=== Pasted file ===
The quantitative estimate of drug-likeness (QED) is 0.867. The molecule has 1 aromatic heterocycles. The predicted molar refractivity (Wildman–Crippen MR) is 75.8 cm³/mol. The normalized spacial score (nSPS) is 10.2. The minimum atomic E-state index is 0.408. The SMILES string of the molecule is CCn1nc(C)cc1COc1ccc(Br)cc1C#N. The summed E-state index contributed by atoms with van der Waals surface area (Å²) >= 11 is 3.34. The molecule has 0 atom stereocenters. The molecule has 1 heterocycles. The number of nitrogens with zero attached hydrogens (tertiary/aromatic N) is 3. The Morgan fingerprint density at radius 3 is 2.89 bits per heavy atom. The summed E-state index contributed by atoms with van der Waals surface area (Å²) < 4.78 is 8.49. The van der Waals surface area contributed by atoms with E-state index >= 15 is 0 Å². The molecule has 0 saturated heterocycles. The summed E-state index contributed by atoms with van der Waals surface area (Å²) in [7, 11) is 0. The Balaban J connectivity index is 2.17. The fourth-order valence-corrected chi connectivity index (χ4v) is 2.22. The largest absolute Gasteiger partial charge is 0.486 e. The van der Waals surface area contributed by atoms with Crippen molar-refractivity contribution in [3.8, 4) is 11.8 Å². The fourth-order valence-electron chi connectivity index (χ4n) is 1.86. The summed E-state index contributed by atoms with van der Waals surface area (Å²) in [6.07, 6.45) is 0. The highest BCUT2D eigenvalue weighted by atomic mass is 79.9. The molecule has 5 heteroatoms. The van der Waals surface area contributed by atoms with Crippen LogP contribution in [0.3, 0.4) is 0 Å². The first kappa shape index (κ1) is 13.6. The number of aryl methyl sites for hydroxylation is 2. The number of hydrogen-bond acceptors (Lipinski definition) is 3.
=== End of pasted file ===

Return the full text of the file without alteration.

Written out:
The quantitative estimate of drug-likeness (QED) is 0.867. The molecule has 1 aromatic heterocycles. The predicted molar refractivity (Wildman–Crippen MR) is 75.8 cm³/mol. The normalized spacial score (nSPS) is 10.2. The minimum atomic E-state index is 0.408. The SMILES string of the molecule is CCn1nc(C)cc1COc1ccc(Br)cc1C#N. The summed E-state index contributed by atoms with van der Waals surface area (Å²) >= 11 is 3.34. The molecule has 0 atom stereocenters. The molecule has 1 heterocycles. The number of nitrogens with zero attached hydrogens (tertiary/aromatic N) is 3. The Morgan fingerprint density at radius 3 is 2.89 bits per heavy atom. The summed E-state index contributed by atoms with van der Waals surface area (Å²) < 4.78 is 8.49. The van der Waals surface area contributed by atoms with E-state index >= 15 is 0 Å². The molecule has 0 saturated heterocycles. The summed E-state index contributed by atoms with van der Waals surface area (Å²) in [7, 11) is 0. The Balaban J connectivity index is 2.17. The fourth-order valence-corrected chi connectivity index (χ4v) is 2.22. The largest absolute Gasteiger partial charge is 0.486 e. The van der Waals surface area contributed by atoms with Crippen molar-refractivity contribution in [3.8, 4) is 11.8 Å². The fourth-order valence-electron chi connectivity index (χ4n) is 1.86. The summed E-state index contributed by atoms with van der Waals surface area (Å²) in [6.07, 6.45) is 0. The highest BCUT2D eigenvalue weighted by atomic mass is 79.9. The molecule has 5 heteroatoms. The van der Waals surface area contributed by atoms with Crippen LogP contribution in [0.3, 0.4) is 0 Å². The first kappa shape index (κ1) is 13.6. The number of aryl methyl sites for hydroxylation is 2. The number of hydrogen-bond acceptors (Lipinski definition) is 3.